Last October 17, Cathedral social justice activists Ann Elbourne and Jan Jorgensen were on hand at the Vanier College Social Science Festival, giving a Christian perspective on hot-button issues. This year’s festival explored different ways of thinking on “issues related to identity, social justice, environmentalism, and current political issues in Canada and throughout the world”.
Event organizer Kelly MacDonald invited the Cathedral to speak at the Festival on the recommendation of Humanities and Religious Studies Professor Gordon Aronoff. Mr. Aronoff teaches Unlocking the World Spirit, an introductory course in the discipline of religious studies.
“The chocolate exercise captured their interest,” he says, referring to Jan Jorgensen going into the audience toward the end of the talk and giving out uneven numbers of chocolates to the people present while pointing out that “Some get lots, some get none.”
“This engaged and puzzled the students,” says Mr. Aronoff. “They understood it had something to do with fair trade, but did not get the point until I mentioned in class how people start out in unequal circumstances to begin with. The questions asked by the students after the SJAG (Social Justice Action Group) presentation gave me the opportunity to talk about inequities and how they should be recognized.”
“Warm welcome” from “socially progressive” Christ Church Cathedral
Unlocking the World Spirit is a course designed to familiarize students with both Eastern religious traditions (Hinduism, Buddhism, Shintoism, Zen, Taoism and Confucianism) and Western religions (Judaism, Christianity, Islam). The class demonstrates the richness of world religions, exposing their similarities and differences from a social scientific perspective that encourages critical thought.
“Every year,” says Mr. Aronoff, “I give my students an assignment to visit and report on one religious group, organization or church. Last year, this resulted in a presentation given by two students who were markedly impressed with the socially progressive mindset of the people at Christ Church Cathedral and the warm welcome they received there. When we were asked to suggest speakers for the event, I immediately thought of Christ Church.”
Students were inspired
Mr. Aronoff reports that his students were inspired by the number of initiatives and causes SJAG deals with on a regular basis. About a dozen groups based at the cathedral work in a wide range of social justice areas, from supporting the homeless through Truth and Reconciliation to fair trade. In addition partnerships are entertained with several outside organizations such as Action Réfugiés Montréal, Amnesty International, and Ten Thousand Villages, on projects that support social justice in Montreal and around the world.
During the question period at the end of the presentation, two of Mr. Aronoff’s students showed how successful his efforts to encourage critical thinking really are. One young man asked how the Church could reconcile the Bible’s messages concerning homosexuality with its stance on LGBTQ issues. Ms. Elbourne responded that the dialogue on that issue is ongoing in the Anglican Church itself, but that the Bishop of Montreal is very supportive. “Gay men have always been ordained,” she said. “Only now, they are out. Also, there are a great many more references to love in the bible than there are admonitions against homosexuals.”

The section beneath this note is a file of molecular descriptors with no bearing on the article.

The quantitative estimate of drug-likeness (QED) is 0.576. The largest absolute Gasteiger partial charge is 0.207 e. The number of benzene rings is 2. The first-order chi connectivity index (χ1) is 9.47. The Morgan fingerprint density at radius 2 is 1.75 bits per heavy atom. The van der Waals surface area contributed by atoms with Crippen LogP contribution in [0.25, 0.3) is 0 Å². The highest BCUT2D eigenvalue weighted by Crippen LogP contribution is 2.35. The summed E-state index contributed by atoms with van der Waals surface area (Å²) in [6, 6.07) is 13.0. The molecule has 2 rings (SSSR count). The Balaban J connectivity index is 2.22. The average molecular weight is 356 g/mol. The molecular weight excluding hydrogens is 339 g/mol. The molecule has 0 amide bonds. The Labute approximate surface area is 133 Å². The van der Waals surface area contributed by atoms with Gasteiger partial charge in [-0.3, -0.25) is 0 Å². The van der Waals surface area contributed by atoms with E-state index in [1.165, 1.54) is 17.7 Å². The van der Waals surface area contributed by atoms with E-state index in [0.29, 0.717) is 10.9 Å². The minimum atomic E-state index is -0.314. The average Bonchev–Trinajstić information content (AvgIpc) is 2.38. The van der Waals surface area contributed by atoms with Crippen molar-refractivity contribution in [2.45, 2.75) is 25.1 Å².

Working closely with Indigenous Peoples
A second student wanted to know how the Church could now work with aboriginal peoples given that Christianity had repressed Native beliefs in the past. How, he wanted to know, did they make room for Native views in the context of the Christian faith? Ms. Elbourne responded that the Church can and does change when it realizes it has been wrong. Ms. Brenda Linn, a Cathedral congregant who works very closely with First Nations, was then called to the podium to answer more fully. Brenda mentioned that National Indigenous Anglican Bishop Mark MacDonald is the pastoral leader to Indigenous Peoples in the Anglican Church of Canada. “Indigenous Christians do not want to be abandoned,” she said. “As for how we work with them, we can only stand with them, listen, learn from them, support their environmental values and back off.”
Religious establishments not all rigidly conservative
“One of the most important things I wanted the students to take away from the presentation was that religious establishments are not all rigidly conservative,” says Mr. Aronoff. “The students in my class reported that they were very impressed with how progressive Chirst Church Cathedral is, especially with respect to social justice and equality for the LGBTQ community. The presentation was an eye opener for them.”
To find out more about social justice and outreach at Christ Church Cathedral, click here.
Support the ongoing work of cathedral volunteer activists
$250,000 of the funds raised during the Major fundraising campaign will endow future work of the century-old Social Service Society. To donate to the campaign, click here.
Concert in support of the cathedral choir
On November 10th at 7:30 p.m., Patrick Wedd and the Cathedral Singers perform a concert entitled De profundis: Music for troubled times. Tickets are $30 for adults, $25 for seniors, $15 for students and are available at the door. A post-concert wine and cheese reception is included in the price. For more information, call 514-843-6577, local 236.
Have a Say
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